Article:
East African evidence for Late Pleistocene climate change

The most interesting times in human prehistory were those when African beings set off from their home continent for new habitats. The earliest seems to have been the migration of Homo ergaster some 1.8 Ma ago, and the most riveting, of course, was that of modern humans who set out to colonise the entire habitable planet sometime around 80 to 60 ka ago. It is pretty certain that the population movements were driven by environmental changes that provided a driving pressure to seek survivable conditions beyond Africa, such as episodes of drying in East Africa, and passable exits from the continent, such as sea-level falls to produce land bridges like that of the Straits of Bab el Mandab. One of the glaring gaps in knowledge about those circumstances is evidence for climate change from Africa itself. The problem has been that many of the Great Lakes did not fill until the last 12 ka or so, so provide no sediment cores and proxy climate records for the crucial period in human history. Lake Tanganyika is an exception, being so enormously deep that it survived much of the last glacial episode when Africa was probably a lot drier than now. Cores of Lake Tanganyika sediment reach back at least to 60 ka (more might be had if coring was done using drilling rather than piston coring) and a surprising record has emerged from that time (Tierney, J.E. et al. 2008. Northern Hemisphere controls on tropical southeast African climate during the last 60,000 years. Science, v. 322, p. 252-255).

Deuterium and organic geochemical data from the cores are proxies for water temperature and precipitation in the lake’s catchment, and show fluctuations that clearly match the familiar patterns of climate change from Greenland ice cores, and the intensity of the Asian monsoon recorded in Chinese cave deposits. This match shows clearly that the East African climate followed closely the orbitally-induced changes in solar input at high northern latitudes. But the cause of the linkage is not clear. One candidate is the varying position of the Intertropical Convergence Zone (ITCZ). Yet it seems that known shifts in the ITCZ are not linked to East African fluctuations. So the connection with the Asian monsoon hints at controls by the changes in Indian Ocean sea-surface temperature. The ‘teleconnection’ is characterised by very abrupt shifts from humidity to aridity, and profound aridity around 57, 47.5 and 38 ka. These may have resulted in extreme ecological shifts in the southern East African Rift System, resulting in considerable stresses on human groups. Sadly, data from the most probable first period of migration out of Africa by modern humans (70-80 ka) have not been reached by the piston coring method – maybe they will eventually be accessed by rotary drilling. However, the close linkage with the Greenland record does suggest that cool/arid conditions occurred in the modern human heartland around 70 and 74 ka, when sea level was beginning to fall to 80 m below that at present.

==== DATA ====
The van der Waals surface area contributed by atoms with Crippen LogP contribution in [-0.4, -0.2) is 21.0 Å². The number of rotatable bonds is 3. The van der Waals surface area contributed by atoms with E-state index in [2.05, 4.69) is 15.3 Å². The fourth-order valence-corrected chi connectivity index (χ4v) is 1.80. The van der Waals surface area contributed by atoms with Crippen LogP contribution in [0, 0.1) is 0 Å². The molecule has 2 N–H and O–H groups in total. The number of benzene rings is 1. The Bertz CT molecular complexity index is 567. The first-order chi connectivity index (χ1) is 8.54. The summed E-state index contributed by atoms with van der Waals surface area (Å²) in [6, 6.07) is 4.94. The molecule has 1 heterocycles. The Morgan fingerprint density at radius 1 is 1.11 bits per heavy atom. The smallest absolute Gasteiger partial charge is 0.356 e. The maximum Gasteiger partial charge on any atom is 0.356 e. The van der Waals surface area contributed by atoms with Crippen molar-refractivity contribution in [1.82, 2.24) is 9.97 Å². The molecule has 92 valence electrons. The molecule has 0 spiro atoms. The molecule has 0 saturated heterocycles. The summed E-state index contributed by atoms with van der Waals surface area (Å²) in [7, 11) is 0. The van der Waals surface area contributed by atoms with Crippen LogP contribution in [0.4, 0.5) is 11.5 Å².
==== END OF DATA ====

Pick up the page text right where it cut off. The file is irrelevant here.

Younger Dryas and the Bat Cave

It seems that bats have a remarkable loyalty to their chosen cave, whatever the weather. Thick guano deposits coat the floors of most caves that are now popular with bats. While the deposits are bioturbated by a narrow range of unwholesome insects, sufficient stratigraphy remains intact for more intrepid scientists to chance their hand at proxy records of climate in the caves’ vicinity; but data are, unsurprisingly, rather scanty. Arid conditions enhance preservation of such cave-floor deposits, and Bat Cave in the Grand Canyon of Arizona has attracted attention (Wurtster, C.M. et al. 2008. Stable carbon and hydrogen isotopes from bat guano in the Grand Canyon, USA, reveal Younger Dryas and 8.2 ka events. Geology, v. 36, p. 683-688). The team from Scotland, Canada, the USA and New Zealand show that both the Younger Dryas and a lesser global cold spell at 8.2 ka are discernible in the guano core from Bat Cave, but the signals arise from a rather circuitous cause. Bat guano is largely made up of the chitinous remains of the insects eaten by the bats, and it is the isotopic variation in the insects’ diet that the chitin preserves. That in turn stems from local vegetation, in some cases pollen or nectar consumed by the bugs, or even the blood of mammals or birds taken by bloodsucking insects – itself several metabolic steps from the local vegetation. These complexities may account for the rather ‘noisy’ guano data, yet it seems likely that other caves will be probed in arid areas where speleothem (from stalactites) has not developed continually through the caves’ lifetimes.


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